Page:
enough to follow on a horse borrowed from the Pike’s
Head stables. I had tethered the draigwight beast to a
post outside my cottage, but found the rope broken and
loose. Considering its strength, it might just as easily
have freed itself as been taken by the terrorist, though I
learnt no more of this. In my thoughtless desperation I
would probably have risked proceeding on foot, except
that the inn presented itself most conveniently to me at
the road-junction.
     I could not catch up with Mr. Lanyon on the road
and next met him riding back along the narrow path
from the Medlar’s home. He expressed no surprise at my
approach and it did not prove difficult for me to search
his face for the information I dreaded to find. Traces of
sickness, embarrassment, indignation and confusion
were manifest signs of what had become of Lance and
his parents, as were the awkward words he pronounced:
     “There’s nothing to be found. It’s hopeless.”
     This did not long deter my progress up the path,
drawn by sheer morbid compulsion. There was, in truth,
little more than nothing to be found. A stranger might
have mistaken a destroyed house for a mere pile of

rubbish. The whole had the appearance of a disused and
decaying brick kiln half full of smouldering charcoal
and clinker. I was far from being inclined to investigate
those remains any more closely, but like a fool I rode
out into the country along some tracks I espied in the
soot-clad earth. Caught between guilty remorse (for who
but me had involved the boy in these wretched proceed-
ings?) and hatred of my suspected quarry, I did not even
consider that I was far more a hunted object than the
stranger I pursued, let alone spared a thought for Mr.
Lanyon, who would have wished to aid me, if only to
dissuade me from such recklessness.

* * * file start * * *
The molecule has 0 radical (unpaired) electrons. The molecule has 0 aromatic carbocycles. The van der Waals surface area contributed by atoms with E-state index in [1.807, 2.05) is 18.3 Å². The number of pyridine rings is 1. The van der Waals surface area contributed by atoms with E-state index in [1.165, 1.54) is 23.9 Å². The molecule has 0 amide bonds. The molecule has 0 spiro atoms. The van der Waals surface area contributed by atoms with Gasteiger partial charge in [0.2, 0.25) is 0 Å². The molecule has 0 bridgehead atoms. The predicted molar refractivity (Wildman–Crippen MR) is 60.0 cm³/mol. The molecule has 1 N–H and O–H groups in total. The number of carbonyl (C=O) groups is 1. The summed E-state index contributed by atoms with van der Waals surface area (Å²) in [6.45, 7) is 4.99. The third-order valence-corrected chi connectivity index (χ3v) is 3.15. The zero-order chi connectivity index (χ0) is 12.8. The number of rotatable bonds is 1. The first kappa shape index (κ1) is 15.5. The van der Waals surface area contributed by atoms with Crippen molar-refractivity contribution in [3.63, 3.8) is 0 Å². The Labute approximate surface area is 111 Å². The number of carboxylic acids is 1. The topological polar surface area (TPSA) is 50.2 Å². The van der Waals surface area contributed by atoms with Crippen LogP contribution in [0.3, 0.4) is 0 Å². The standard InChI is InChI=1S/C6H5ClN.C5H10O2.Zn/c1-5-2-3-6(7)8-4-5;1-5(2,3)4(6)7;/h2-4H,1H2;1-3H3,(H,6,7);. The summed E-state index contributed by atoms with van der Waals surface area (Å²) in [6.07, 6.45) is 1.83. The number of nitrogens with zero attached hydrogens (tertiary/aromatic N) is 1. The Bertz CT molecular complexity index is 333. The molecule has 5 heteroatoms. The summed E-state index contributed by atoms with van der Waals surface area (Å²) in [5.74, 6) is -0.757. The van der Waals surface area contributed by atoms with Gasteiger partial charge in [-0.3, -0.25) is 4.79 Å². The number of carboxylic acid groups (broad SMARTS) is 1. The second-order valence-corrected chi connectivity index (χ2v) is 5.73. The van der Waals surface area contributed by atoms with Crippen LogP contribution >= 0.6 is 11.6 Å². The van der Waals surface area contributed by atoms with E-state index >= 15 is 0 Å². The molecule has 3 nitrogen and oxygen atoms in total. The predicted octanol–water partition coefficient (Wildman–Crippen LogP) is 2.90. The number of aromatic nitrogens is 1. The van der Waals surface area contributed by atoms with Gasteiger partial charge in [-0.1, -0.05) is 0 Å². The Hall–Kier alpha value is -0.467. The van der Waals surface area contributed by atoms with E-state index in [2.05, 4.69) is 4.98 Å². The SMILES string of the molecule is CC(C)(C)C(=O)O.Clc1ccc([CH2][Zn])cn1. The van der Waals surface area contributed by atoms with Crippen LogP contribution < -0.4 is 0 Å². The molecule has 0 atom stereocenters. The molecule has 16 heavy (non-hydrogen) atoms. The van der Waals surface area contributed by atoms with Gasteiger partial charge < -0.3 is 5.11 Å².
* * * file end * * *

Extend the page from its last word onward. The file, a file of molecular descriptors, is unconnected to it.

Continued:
The tracks led south across the field and into
wooded country and I pursued them assiduously, along
paths almost too narrow to even allow easy passage to
wanderers on foot, and between trees where no paths
existed, until they eventually led me to the bank of a
stream. Upon the opposite bank stood a tall horse,
accoutred in a light armoured coat and metal blinkers,
its halter tied to a tree. I scrutinised the bank for the
impressions of the rider’s boots, but saw only a few at
the very edge of the stream that ran up as far as the
horse. Quite evidently he had dismounted, tethered the
horse, and then walked back and waded the stream. I
had no way of telling at what point he had returned to
the bank, or even upon which bank he had climbed out.
In short, he had thrown me off his track completely. All
I knew was that he was probably near and waiting for
me to expose myself to his pistol-sights. I dared not
attempt riding across the stream, thus relinquishing

what cover the trees might have afforded me. Shaken to
my senses, I realised that my only sensible course of
action from this ludicrous point would be to attempt
retracing my steps as silently as possible.